Larry Tesler, the inventor of the computer keyboard commands cut, copy and paste, has died aged 74.
The news was announced by the American’s former employer Xerox.
“The inventor of cut/copy & paste, find & replace, and more was former Xerox researcher Larry Tesler,” the company said.
“Your workday is easier thanks to his revolutionary ideas. Larry passed away Monday, so please join us in celebrating him.”
The inventor of cut/copy & paste, find & replace, and more was former Xerox researcher Larry Tesler. Your workday is easier thanks to his revolutionary ideas. Larry passed away Monday, so please join us in celebrating him. Photo credit: Yahoo CC-By-2.0 https://t.co/MXijSIMgoA pic.twitter.com/kXfLFuOlon
— Xerox (@Xerox) February 19, 2020
Mr Tesler studied computer science at Stanford in the 1960s before starting a career which saw him work for some of the biggest technology companies.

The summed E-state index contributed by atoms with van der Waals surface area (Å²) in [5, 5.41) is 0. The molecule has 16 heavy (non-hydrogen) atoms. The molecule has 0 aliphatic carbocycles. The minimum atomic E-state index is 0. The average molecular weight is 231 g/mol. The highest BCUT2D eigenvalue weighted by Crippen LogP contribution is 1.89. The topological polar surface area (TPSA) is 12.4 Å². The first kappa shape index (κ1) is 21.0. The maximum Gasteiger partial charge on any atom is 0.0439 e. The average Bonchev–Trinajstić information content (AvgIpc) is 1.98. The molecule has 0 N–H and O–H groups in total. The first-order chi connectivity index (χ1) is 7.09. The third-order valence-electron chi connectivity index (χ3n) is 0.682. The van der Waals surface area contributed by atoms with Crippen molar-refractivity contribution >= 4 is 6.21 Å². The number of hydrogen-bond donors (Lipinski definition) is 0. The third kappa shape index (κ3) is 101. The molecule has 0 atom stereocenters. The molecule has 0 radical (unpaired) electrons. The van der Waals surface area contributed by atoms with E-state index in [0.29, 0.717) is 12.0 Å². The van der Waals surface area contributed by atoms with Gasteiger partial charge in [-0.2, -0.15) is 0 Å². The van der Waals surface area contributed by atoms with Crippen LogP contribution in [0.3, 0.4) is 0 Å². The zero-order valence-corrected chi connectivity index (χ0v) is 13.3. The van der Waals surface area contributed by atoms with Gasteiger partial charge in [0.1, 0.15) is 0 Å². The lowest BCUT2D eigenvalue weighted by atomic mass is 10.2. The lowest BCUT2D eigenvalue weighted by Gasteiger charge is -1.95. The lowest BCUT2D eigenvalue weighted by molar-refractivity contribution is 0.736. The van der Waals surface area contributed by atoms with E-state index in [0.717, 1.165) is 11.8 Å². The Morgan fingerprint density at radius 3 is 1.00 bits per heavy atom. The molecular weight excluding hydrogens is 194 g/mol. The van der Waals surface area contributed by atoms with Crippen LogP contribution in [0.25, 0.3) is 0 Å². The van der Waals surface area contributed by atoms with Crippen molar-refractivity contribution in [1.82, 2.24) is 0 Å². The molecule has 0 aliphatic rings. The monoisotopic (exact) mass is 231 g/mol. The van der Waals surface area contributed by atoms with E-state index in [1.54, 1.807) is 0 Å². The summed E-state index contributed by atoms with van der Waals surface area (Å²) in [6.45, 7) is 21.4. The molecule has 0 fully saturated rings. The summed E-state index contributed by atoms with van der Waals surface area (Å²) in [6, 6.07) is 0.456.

He started working for Xerox Palo Alto Research Center (PARC) in 1973 which is where, alongside his colleague Tim Mott, he developed the copy and paste functionality which is still widely used in computing today.
He based the commands on the old method of editing where people would physically cut portions of printed text and glue them elsewhere.
Mr Tesler also established the idea that computer interfaces should be modeless, where all actions are available to a user at all times, rather than modal, requiring the user to enter a specific mode to perform them.
Steve Jobs visited PARC twice in 1979 after he had co-founded Apple Computer and was shown a computer system Tesler had worked on called Xerox Alto.
Tesler left Xerox in 1980 and moved to Apple which he felt was more progressive in terms of developing computers, compared to Xerox which was still mainly operating as a copier company.
The cut, copy and paste commands were used on the first Apple computer, called Lisa.
He later held various positions including Vice President of AppleNet, Vice President of the Advanced Technology Group, and Chief Scientist.
He joined Amazon in Seattle in 2001 where he was vice president of engineering before being promoted to the vice president of shopping experience.
In 2005 he moved back to Silicon Valley to work for Yahoo! where he was vice president of their User Experience and Design group.
He worked as a consultant from 2009.